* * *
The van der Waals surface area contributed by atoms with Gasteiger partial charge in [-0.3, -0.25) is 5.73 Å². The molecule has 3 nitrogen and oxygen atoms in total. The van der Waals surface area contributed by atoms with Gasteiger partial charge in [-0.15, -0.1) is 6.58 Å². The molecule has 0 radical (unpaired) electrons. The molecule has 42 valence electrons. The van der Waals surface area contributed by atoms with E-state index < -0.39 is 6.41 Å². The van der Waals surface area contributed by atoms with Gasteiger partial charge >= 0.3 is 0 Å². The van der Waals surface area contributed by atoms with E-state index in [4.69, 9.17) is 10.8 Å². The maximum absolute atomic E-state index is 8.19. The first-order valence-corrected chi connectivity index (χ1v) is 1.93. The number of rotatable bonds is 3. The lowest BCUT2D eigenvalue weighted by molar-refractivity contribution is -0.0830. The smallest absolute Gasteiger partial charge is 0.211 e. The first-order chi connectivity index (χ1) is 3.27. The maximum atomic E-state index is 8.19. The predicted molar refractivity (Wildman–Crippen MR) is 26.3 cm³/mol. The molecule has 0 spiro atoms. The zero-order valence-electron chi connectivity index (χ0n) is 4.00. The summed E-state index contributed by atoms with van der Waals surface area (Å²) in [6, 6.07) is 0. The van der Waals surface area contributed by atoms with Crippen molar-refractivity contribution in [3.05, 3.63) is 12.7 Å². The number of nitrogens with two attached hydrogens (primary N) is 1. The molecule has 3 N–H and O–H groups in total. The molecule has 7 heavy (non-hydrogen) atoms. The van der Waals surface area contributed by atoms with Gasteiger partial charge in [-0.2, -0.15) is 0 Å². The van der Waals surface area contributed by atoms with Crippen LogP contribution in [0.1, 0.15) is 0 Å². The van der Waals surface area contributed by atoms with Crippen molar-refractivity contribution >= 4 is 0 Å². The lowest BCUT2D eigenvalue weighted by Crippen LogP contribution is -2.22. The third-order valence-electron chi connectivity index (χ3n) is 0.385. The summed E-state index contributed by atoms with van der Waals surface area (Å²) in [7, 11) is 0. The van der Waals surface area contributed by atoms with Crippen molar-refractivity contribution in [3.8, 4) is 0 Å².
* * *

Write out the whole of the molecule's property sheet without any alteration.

The van der Waals surface area contributed by atoms with Gasteiger partial charge in [-0.3, -0.25) is 5.73 Å². The molecule has 3 nitrogen and oxygen atoms in total. The van der Waals surface area contributed by atoms with Gasteiger partial charge in [-0.15, -0.1) is 6.58 Å². The molecule has 0 radical (unpaired) electrons. The molecule has 42 valence electrons. The van der Waals surface area contributed by atoms with E-state index < -0.39 is 6.41 Å². The van der Waals surface area contributed by atoms with Gasteiger partial charge >= 0.3 is 0 Å². The van der Waals surface area contributed by atoms with E-state index in [4.69, 9.17) is 10.8 Å². The maximum absolute atomic E-state index is 8.19. The first-order valence-corrected chi connectivity index (χ1v) is 1.93. The number of rotatable bonds is 3. The lowest BCUT2D eigenvalue weighted by molar-refractivity contribution is -0.0830. The smallest absolute Gasteiger partial charge is 0.211 e. The first-order chi connectivity index (χ1) is 3.27. The maximum atomic E-state index is 8.19. The predicted molar refractivity (Wildman–Crippen MR) is 26.3 cm³/mol. The molecule has 0 spiro atoms. The zero-order valence-electron chi connectivity index (χ0n) is 4.00. The summed E-state index contributed by atoms with van der Waals surface area (Å²) in [6, 6.07) is 0. The van der Waals surface area contributed by atoms with Crippen molar-refractivity contribution in [3.05, 3.63) is 12.7 Å². The number of nitrogens with two attached hydrogens (primary N) is 1. The molecule has 3 N–H and O–H groups in total. The molecule has 7 heavy (non-hydrogen) atoms. The van der Waals surface area contributed by atoms with Gasteiger partial charge in [-0.2, -0.15) is 0 Å². The van der Waals surface area contributed by atoms with Crippen LogP contribution in [0.1, 0.15) is 0 Å². The van der Waals surface area contributed by atoms with Crippen molar-refractivity contribution >= 4 is 0 Å². The lowest BCUT2D eigenvalue weighted by Crippen LogP contribution is -2.22. The third-order valence-electron chi connectivity index (χ3n) is 0.385. The summed E-state index contributed by atoms with van der Waals surface area (Å²) in [7, 11) is 0. The van der Waals surface area contributed by atoms with Crippen molar-refractivity contribution in [3.8, 4) is 0 Å².